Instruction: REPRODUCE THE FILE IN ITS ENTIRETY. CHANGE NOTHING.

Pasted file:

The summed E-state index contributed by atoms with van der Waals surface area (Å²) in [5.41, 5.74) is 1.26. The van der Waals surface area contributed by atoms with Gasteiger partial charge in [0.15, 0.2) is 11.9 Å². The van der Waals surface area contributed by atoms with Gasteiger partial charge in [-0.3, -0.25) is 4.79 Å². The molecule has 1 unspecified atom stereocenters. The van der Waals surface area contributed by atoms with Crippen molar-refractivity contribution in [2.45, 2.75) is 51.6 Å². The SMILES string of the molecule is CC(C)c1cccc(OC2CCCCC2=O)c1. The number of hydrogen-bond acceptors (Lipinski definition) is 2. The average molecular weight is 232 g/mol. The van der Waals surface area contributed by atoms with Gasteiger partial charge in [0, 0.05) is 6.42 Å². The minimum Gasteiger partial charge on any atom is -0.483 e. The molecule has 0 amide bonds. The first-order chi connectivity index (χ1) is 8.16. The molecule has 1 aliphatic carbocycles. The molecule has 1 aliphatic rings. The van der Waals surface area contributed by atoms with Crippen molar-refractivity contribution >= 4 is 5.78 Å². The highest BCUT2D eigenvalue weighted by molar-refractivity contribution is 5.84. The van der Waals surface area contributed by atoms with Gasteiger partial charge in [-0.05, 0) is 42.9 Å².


The summed E-state index contributed by atoms with van der Waals surface area (Å²) in [5.41, 5.74) is 1.26. The van der Waals surface area contributed by atoms with Gasteiger partial charge in [0.15, 0.2) is 11.9 Å². The van der Waals surface area contributed by atoms with Gasteiger partial charge in [-0.3, -0.25) is 4.79 Å². The molecule has 1 unspecified atom stereocenters. The van der Waals surface area contributed by atoms with Crippen molar-refractivity contribution in [2.45, 2.75) is 51.6 Å². The SMILES string of the molecule is CC(C)c1cccc(OC2CCCCC2=O)c1. The number of hydrogen-bond acceptors (Lipinski definition) is 2. The average molecular weight is 232 g/mol. The van der Waals surface area contributed by atoms with Gasteiger partial charge in [0, 0.05) is 6.42 Å². The minimum Gasteiger partial charge on any atom is -0.483 e. The molecule has 0 amide bonds. The first-order chi connectivity index (χ1) is 8.16. The molecule has 1 aliphatic carbocycles. The molecule has 1 aliphatic rings. The van der Waals surface area contributed by atoms with Crippen molar-refractivity contribution >= 4 is 5.78 Å². The highest BCUT2D eigenvalue weighted by molar-refractivity contribution is 5.84. The van der Waals surface area contributed by atoms with Gasteiger partial charge in [-0.05, 0) is 42.9 Å².